UCL Discovery
UCL home » Library Services » Electronic resources » UCL Discovery

Symptom prevalence, duration, and risk of hospital admission in individuals infected with SARS-CoV-2 during periods of omicron and delta variant dominance: a prospective observational study from the ZOE COVID Study

Menni, Cristina; Valdes, Ana M; Polidori, Lorenzo; Antonelli, Michela; Penamakuri, Satya; Nogal, Ana; Louca, Panayiotis; ... Spector, Tim D; + view all (2022) Symptom prevalence, duration, and risk of hospital admission in individuals infected with SARS-CoV-2 during periods of omicron and delta variant dominance: a prospective observational study from the ZOE COVID Study. The Lancet , 399 (10335) pp. 1618-1624. 10.1016/S0140-6736(22)00327-0. Green open access

[thumbnail of 1-s2.0-S0140673622003270-main.pdf] Text
1-s2.0-S0140673622003270-main.pdf - Published Version

Download (513kB)

Abstract

BACKGROUND: The SARS-CoV-2 variant of concern, omicron, appears to be less severe than delta. We aim to quantify the differences in symptom prevalence, risk of hospital admission, and symptom duration among the vaccinated population. METHODS: In this prospective longitudinal observational study, we collected data from participants who were self-reporting test results and symptoms in the ZOE COVID app (previously known as the COVID Symptoms Study App). Eligible participants were aged 16-99 years, based in the UK, with a body-mass index between 15 and 55 kg/m2, had received at least two doses of any SARS-CoV-2 vaccine, were symptomatic, and logged a positive symptomatic PCR or lateral flow result for SARS-CoV-2 during the study period. The primary outcome was the likelihood of developing a given symptom (of the 32 monitored in the app) or hospital admission within 7 days before or after the positive test in participants infected during omicron prevalence compared with those infected during delta prevalence. FINDINGS: Between June 1, 2021, and Jan 17, 2022, we identified 63 002 participants who tested positive for SARS-CoV-2 and reported symptoms in the ZOE app. These patients were matched 1:1 for age, sex, and vaccination dose, across two periods (June 1 to Nov 27, 2021, delta prevalent at >70%; n=4990, and Dec 20, 2021, to Jan 17, 2022, omicron prevalent at >70%; n=4990). Loss of smell was less common in participants infected during omicron prevalence than during delta prevalence (16·7% vs 52·7%, odds ratio [OR] 0·17; 95% CI 0·16-0·19, p<0·001). Sore throat was more common during omicron prevalence than during delta prevalence (70·5% vs 60·8%, 1·55; 1·43-1·69, p<0·001). There was a lower rate of hospital admission during omicron prevalence than during delta prevalence (1·9% vs 2·6%, OR 0·75; 95% CI 0·57-0·98, p=0·03). INTERPRETATION: The prevalence of symptoms that characterise an omicron infection differs from those of the delta SARS-CoV-2 variant, apparently with less involvement of the lower respiratory tract and reduced probability of hospital admission. Our data indicate a shorter period of illness and potentially of infectiousness which should impact work-health policies and public health advice. FUNDING: Wellcome Trust, ZOE, National Institute for Health Research, Chronic Disease Research Foundation, National Institutes of Health, and Medical Research Council.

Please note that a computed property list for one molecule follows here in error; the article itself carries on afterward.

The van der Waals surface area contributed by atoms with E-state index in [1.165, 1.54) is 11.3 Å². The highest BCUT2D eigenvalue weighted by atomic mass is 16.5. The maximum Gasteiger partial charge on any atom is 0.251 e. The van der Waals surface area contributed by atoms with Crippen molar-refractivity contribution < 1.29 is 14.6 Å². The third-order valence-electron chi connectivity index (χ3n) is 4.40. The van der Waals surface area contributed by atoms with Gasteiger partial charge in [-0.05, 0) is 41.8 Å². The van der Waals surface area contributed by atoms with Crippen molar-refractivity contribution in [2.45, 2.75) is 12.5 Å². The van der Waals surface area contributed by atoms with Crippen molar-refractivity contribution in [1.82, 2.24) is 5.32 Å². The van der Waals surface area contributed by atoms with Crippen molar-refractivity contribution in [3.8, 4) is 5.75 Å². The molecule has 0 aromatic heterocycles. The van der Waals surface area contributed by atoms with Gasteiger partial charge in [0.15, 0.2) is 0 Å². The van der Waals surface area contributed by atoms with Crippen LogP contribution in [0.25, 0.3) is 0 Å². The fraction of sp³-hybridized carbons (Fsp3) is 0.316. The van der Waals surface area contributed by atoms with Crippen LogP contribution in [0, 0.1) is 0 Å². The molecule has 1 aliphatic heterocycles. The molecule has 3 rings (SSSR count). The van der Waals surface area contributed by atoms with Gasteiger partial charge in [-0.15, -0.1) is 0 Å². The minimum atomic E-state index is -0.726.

Type: Article
Title: Symptom prevalence, duration, and risk of hospital admission in individuals infected with SARS-CoV-2 during periods of omicron and delta variant dominance: a prospective observational study from the ZOE COVID Study
Location: England
Open access status: An open access version is available from UCL Discovery
DOI: 10.1016/S0140-6736(22)00327-0
Publisher version: https://doi.org/10.1016/S0140-6736(22)00327-0
Language: English
Additional information: © 2022 The Author(s). Published by Elsevier Ltd under a Creative Commons license (https://creativecommons.org/licenses/by/4.0/).
UCL classification: UCL
UCL > Provost and Vice Provost Offices > School of Life and Medical Sciences > Faculty of Population Health Sciences > Institute of Cardiovascular Science > Population Science and Experimental Medicine > MRC Unit for Lifelong Hlth and Ageing
UCL > Provost and Vice Provost Offices > School of Life and Medical Sciences > Faculty of Population Health Sciences > Institute of Cardiovascular Science > Population Science and Experimental Medicine
UCL > Provost and Vice Provost Offices > School of Life and Medical Sciences > Faculty of Population Health Sciences > Institute of Cardiovascular Science
UCL > Provost and Vice Provost Offices > School of Life and Medical Sciences
URI: https://discovery.ucl.ac.uk/id/eprint/10148149
Downloads since deposit
8Downloads
Download activity - last month
Download activity - last 12 months
Downloads by country - last 12 months

Archive Staff Only

View Item View Item